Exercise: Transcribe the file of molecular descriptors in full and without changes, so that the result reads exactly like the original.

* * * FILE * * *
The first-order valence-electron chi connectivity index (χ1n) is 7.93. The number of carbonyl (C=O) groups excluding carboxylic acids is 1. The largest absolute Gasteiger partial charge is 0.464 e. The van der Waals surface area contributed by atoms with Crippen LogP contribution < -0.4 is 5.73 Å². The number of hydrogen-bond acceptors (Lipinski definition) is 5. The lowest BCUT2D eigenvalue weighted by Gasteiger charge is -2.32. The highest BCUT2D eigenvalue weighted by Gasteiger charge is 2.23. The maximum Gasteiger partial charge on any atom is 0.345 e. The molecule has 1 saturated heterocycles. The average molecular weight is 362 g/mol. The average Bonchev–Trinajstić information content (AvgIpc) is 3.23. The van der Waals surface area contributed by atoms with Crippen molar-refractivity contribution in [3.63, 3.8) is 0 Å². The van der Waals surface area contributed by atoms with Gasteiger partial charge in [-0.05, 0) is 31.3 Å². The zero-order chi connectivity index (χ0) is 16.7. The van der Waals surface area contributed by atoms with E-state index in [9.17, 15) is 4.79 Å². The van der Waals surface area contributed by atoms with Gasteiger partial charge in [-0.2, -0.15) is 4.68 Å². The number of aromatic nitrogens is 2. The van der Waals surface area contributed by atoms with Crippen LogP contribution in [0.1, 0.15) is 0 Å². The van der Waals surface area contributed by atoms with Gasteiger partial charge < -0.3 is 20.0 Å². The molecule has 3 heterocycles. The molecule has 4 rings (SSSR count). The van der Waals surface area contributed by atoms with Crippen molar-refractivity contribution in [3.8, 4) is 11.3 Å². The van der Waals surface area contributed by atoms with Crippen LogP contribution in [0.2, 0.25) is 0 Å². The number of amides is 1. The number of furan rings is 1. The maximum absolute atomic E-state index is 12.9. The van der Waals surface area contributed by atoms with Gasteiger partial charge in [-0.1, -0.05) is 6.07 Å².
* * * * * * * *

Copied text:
The first-order valence-electron chi connectivity index (χ1n) is 7.93. The number of carbonyl (C=O) groups excluding carboxylic acids is 1. The largest absolute Gasteiger partial charge is 0.464 e. The van der Waals surface area contributed by atoms with Crippen LogP contribution < -0.4 is 5.73 Å². The number of hydrogen-bond acceptors (Lipinski definition) is 5. The lowest BCUT2D eigenvalue weighted by Gasteiger charge is -2.32. The highest BCUT2D eigenvalue weighted by Gasteiger charge is 2.23. The maximum Gasteiger partial charge on any atom is 0.345 e. The molecule has 1 saturated heterocycles. The average molecular weight is 362 g/mol. The average Bonchev–Trinajstić information content (AvgIpc) is 3.23. The van der Waals surface area contributed by atoms with Crippen molar-refractivity contribution in [3.63, 3.8) is 0 Å². The van der Waals surface area contributed by atoms with Gasteiger partial charge in [-0.05, 0) is 31.3 Å². The zero-order chi connectivity index (χ0) is 16.7. The van der Waals surface area contributed by atoms with E-state index in [9.17, 15) is 4.79 Å². The van der Waals surface area contributed by atoms with Gasteiger partial charge in [-0.2, -0.15) is 4.68 Å². The number of aromatic nitrogens is 2. The van der Waals surface area contributed by atoms with Crippen LogP contribution in [0.1, 0.15) is 0 Å². The van der Waals surface area contributed by atoms with Gasteiger partial charge < -0.3 is 20.0 Å². The molecule has 3 heterocycles. The molecule has 4 rings (SSSR count). The van der Waals surface area contributed by atoms with Crippen molar-refractivity contribution in [3.8, 4) is 11.3 Å². The van der Waals surface area contributed by atoms with Crippen LogP contribution in [0.2, 0.25) is 0 Å². The number of amides is 1. The number of furan rings is 1. The maximum absolute atomic E-state index is 12.9. The van der Waals surface area contributed by atoms with Gasteiger partial charge in [-0.1, -0.05) is 6.07 Å².